Page:Philosophical Transactions - Volume 095.djvu/86

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Dr. Young's Essay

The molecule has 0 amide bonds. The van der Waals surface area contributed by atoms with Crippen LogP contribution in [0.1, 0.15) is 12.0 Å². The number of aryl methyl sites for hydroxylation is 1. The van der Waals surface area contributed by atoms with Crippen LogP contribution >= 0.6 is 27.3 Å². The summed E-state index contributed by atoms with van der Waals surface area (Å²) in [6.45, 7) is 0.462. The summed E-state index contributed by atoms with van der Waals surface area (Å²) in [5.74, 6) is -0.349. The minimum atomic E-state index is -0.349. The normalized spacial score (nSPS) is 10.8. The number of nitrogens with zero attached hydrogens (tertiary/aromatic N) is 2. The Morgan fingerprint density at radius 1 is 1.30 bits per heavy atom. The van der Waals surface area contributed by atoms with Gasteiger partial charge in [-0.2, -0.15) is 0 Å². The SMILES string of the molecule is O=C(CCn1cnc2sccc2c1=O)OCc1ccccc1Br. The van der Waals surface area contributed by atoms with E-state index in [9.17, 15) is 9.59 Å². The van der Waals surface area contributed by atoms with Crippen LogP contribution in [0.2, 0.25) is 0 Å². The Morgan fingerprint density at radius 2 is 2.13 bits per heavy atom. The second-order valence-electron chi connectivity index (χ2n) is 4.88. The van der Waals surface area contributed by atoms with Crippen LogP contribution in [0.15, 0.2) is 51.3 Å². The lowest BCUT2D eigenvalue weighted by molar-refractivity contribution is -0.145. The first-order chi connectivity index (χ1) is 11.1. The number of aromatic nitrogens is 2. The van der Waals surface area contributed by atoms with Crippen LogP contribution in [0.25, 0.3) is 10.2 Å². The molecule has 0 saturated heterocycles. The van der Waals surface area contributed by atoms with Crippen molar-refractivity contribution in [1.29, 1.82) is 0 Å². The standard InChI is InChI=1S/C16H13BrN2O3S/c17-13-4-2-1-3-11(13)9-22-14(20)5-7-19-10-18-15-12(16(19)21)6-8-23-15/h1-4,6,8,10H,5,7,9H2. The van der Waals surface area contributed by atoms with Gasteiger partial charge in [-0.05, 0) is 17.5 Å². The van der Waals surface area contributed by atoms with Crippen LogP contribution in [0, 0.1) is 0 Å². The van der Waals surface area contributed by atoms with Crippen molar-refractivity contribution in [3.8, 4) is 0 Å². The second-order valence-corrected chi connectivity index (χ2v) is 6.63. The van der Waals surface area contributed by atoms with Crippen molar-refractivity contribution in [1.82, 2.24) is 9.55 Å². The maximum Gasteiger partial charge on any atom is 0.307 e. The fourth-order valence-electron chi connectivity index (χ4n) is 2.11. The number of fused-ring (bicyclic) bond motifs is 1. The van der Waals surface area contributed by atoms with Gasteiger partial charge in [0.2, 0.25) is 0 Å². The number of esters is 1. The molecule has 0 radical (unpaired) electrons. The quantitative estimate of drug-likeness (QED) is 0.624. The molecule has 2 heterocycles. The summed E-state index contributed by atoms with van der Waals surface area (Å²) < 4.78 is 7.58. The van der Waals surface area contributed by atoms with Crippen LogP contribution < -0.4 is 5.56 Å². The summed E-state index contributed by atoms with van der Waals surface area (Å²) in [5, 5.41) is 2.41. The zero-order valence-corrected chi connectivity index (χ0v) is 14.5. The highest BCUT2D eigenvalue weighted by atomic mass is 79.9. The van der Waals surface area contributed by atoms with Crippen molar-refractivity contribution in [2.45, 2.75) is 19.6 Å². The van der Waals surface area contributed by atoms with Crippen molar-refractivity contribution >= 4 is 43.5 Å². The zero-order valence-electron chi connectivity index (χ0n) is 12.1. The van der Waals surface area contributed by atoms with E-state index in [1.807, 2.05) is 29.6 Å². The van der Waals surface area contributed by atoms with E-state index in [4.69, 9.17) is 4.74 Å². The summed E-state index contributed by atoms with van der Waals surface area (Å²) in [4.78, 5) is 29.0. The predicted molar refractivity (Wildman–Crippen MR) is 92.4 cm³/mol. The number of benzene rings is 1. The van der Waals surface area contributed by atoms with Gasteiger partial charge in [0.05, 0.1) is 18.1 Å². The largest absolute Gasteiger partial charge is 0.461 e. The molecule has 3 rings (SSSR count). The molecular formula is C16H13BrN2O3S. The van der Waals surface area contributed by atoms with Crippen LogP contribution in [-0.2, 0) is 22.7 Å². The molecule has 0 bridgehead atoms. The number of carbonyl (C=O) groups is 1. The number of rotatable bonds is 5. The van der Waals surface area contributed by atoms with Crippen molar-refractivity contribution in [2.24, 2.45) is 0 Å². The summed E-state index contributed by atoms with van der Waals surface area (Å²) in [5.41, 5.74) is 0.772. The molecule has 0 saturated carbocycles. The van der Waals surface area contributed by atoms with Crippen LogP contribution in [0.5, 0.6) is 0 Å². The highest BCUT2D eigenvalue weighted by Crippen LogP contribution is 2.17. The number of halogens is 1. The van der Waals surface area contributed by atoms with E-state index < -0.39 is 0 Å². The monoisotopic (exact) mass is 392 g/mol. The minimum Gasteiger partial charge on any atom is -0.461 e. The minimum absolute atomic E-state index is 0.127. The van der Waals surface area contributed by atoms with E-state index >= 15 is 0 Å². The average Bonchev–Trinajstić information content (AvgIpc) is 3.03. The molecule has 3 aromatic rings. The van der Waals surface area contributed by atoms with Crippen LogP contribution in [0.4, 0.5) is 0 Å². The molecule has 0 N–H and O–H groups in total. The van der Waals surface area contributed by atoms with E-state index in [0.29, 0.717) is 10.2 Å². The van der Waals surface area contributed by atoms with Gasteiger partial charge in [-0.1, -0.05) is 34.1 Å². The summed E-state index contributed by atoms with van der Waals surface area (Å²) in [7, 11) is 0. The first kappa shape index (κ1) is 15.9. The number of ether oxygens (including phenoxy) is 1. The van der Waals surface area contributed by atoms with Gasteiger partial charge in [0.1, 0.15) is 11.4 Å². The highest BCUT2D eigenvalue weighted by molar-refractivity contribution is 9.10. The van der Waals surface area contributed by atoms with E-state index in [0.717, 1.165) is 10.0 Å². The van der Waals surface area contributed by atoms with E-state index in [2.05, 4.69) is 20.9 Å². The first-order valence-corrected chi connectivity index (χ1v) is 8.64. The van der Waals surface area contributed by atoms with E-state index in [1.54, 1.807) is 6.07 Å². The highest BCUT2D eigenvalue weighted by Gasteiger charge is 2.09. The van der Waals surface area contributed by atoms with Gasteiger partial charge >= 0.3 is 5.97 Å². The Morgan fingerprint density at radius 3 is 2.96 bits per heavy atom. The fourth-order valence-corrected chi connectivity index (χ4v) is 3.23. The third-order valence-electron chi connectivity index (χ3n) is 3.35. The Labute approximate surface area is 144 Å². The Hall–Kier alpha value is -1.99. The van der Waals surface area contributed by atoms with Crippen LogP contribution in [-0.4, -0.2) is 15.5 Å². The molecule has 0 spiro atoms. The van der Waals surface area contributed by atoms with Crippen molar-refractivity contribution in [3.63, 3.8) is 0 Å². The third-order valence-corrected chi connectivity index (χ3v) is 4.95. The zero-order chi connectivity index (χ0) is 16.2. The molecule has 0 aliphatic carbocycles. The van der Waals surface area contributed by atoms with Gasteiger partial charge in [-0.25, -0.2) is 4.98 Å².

in Taylor's well known experiment the weight required was 50 grains. But when the solid employed is small, the curvature of the horizontal section of the water, which is convex externally, will tend to counteract the vertical curvature, and to diminish the height of separation; thus if a disc of an inch in diameter were employed, the curvature in this direction would perhaps be equivalent to the pressure of about one-hundredth of an inch, and might reduce the height from .2 to about .19, and the weight in the same proportion. There is however as great, a diversity in the results of different experiments on the force required to elevate a solid from the surface of a fluid; as in those of the experiments in capillary tubes: and indeed the sources of error appear to be here more numerous. Mr. Achard found that a disc of glass, 11/2 inch French in diameter, required, at 69° of Fahrenheit, a weight of 91 French grains to raise it from the surface of water; this is only 37 English grains for each square inch; at 441/2° the force was 1/14 greater, or 391/2 grains; the difference being 1/343 for each degree of Fahrenheit. It might be inferred from these experiments, that the height of ascent in a tube of a given bore, which varies in the duplicate ratio of the height of adhesion, is diminished about 1/180 for every degree of Fahrenheit that the temperature is raised above 50°; there was however probably some considerable source of error in Achard's experiments, for I find tliat this diminution does not exceed 1/1000. The experiments of Mr. Dutour make the quantity of water raised equal to 44.1 grains for each square inch. Mr. Achard found the force of adhesion of sulfuric acid to glass, at 69° of Fahrenheit, 1.26, that of water being 1, hence the height was as .69 to 1, and its square as .47 to 1, which is the